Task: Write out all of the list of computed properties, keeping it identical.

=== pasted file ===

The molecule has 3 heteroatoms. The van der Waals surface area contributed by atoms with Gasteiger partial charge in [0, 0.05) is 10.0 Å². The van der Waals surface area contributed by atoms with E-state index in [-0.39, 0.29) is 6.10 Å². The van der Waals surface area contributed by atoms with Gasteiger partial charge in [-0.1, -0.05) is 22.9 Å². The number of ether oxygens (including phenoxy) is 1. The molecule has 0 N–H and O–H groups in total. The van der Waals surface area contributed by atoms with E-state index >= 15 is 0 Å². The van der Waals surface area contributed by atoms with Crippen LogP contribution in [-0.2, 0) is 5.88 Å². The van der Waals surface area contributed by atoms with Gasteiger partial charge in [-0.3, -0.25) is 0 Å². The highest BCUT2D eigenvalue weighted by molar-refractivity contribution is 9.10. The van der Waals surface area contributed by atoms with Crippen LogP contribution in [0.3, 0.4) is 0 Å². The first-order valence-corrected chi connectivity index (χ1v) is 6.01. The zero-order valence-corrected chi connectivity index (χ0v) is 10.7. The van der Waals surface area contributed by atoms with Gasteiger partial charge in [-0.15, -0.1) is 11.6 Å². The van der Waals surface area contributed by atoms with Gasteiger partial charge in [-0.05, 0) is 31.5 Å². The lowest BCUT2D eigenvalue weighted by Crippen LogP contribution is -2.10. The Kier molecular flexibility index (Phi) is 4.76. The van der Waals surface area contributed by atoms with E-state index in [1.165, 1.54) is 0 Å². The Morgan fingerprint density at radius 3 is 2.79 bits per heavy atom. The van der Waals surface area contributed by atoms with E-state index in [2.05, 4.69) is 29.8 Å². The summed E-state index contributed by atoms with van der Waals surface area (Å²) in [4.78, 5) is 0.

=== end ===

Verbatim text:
The molecule has 3 heteroatoms. The van der Waals surface area contributed by atoms with Gasteiger partial charge in [0, 0.05) is 10.0 Å². The van der Waals surface area contributed by atoms with E-state index in [-0.39, 0.29) is 6.10 Å². The van der Waals surface area contributed by atoms with Gasteiger partial charge in [-0.1, -0.05) is 22.9 Å². The number of ether oxygens (including phenoxy) is 1. The molecule has 0 N–H and O–H groups in total. The van der Waals surface area contributed by atoms with E-state index >= 15 is 0 Å². The van der Waals surface area contributed by atoms with Crippen LogP contribution in [-0.2, 0) is 5.88 Å². The van der Waals surface area contributed by atoms with Gasteiger partial charge in [-0.3, -0.25) is 0 Å². The highest BCUT2D eigenvalue weighted by molar-refractivity contribution is 9.10. The van der Waals surface area contributed by atoms with Crippen LogP contribution in [0.3, 0.4) is 0 Å². The first-order valence-corrected chi connectivity index (χ1v) is 6.01. The zero-order valence-corrected chi connectivity index (χ0v) is 10.7. The van der Waals surface area contributed by atoms with Gasteiger partial charge in [-0.15, -0.1) is 11.6 Å². The van der Waals surface area contributed by atoms with Gasteiger partial charge in [-0.05, 0) is 31.5 Å². The lowest BCUT2D eigenvalue weighted by Crippen LogP contribution is -2.10. The Kier molecular flexibility index (Phi) is 4.76. The van der Waals surface area contributed by atoms with E-state index in [1.165, 1.54) is 0 Å². The Morgan fingerprint density at radius 3 is 2.79 bits per heavy atom. The van der Waals surface area contributed by atoms with E-state index in [2.05, 4.69) is 29.8 Å². The summed E-state index contributed by atoms with van der Waals surface area (Å²) in [4.78, 5) is 0.